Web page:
The luxurious Savoy Hotel in London was home to many classic Hollywood stars, including Marlene Dietrich. Dietrich loved the Savoy and lived at the hotel on and off throughout her career for extended periods of time. Her good relationship with the hotel abruptly ended in 1975, however, after she had been accused of stealing the hotel's cutlery. While the actress was indignant at being accused (see the letter below), according to a 2011 article in the Daily Mail she did have a habit of stealing cutlery from the Savoy as well as silver salt and pepper pots delivered to her suite via room service. In her book Marlene Dietrich: The Life (1992), Maria Riva confirmed that her mother had kleptomaniac habits. Dietrich used to nick the clothes which she wore for her various film roles, said Riva, and she also took gloves, scarves, handbags and hats.
|July 1949, Marlene Dietrich at the Savoy in London, waving to fans outside. Dietrich was in London for the shooting of Hitchcock's Stage Fright (1950).|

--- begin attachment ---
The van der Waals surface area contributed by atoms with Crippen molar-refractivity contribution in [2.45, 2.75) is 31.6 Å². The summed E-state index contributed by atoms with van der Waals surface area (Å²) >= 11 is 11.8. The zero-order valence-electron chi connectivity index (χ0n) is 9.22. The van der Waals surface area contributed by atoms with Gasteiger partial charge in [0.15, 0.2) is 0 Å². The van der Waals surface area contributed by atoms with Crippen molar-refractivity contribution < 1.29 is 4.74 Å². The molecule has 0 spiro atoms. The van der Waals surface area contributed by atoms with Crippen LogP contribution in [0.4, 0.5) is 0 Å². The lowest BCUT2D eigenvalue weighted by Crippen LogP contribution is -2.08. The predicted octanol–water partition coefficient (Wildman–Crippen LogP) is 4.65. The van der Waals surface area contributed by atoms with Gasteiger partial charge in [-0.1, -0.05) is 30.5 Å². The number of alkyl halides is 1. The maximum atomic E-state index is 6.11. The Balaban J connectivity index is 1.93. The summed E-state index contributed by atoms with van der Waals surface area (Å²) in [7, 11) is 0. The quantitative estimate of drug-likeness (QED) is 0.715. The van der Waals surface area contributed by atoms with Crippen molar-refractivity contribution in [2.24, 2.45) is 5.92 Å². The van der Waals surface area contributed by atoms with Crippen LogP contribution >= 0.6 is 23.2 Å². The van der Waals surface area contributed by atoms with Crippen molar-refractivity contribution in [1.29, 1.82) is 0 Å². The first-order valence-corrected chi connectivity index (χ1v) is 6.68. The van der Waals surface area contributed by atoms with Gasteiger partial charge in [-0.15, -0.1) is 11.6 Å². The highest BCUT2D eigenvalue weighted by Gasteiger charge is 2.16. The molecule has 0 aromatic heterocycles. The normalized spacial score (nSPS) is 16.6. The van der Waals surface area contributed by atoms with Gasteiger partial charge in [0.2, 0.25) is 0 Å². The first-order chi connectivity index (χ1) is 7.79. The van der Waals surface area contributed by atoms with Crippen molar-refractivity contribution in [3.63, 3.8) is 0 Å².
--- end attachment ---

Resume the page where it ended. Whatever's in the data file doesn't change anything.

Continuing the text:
This is Marlene Dietrich's letter to the manager of the Savoy Hotel, written on 16 April 1975. I don't know what the hotel's reaction was, but apparently a reply was sent to Dietrich a month later.
Source: Gotta Have Rock and Roll
16 April 1975
Dear Mr. Griffin,
What a shame that after all these years the haggling over hotel hardware should be the termination of my relationship with the Savoy Hotel. For no matter how much I have loved this hotel in the past, being accused of "stealing" certainly makes it impossible for me to ever reside there again.
Actually the situation is so ludicrous that it has taken me some time to realize that you really meant such an insult.
Assuming that I would wish to travel around the world with my luggage full of cutlery — I assure you that it would be of stirling and not your tawdry stuff! What happens, once the tables have been pushed into corridors in a frenzy to get rid of them after waiting for hours for the atrociously bad room service pick-up, should have nothing to do with your guests.
So we have come to the operative word, "Guest". I thought I, and the many friends I encourage to stay at the Savoy, were considered GUESTS, not thieves!
I shall certainly now inform them of their new status should they ever decide to stay at the Savoy Hotel, which, of course, I shall never do again!
Ms Marlene Dietrich
|Dietrich talking to the press at the Savoy in July 1949|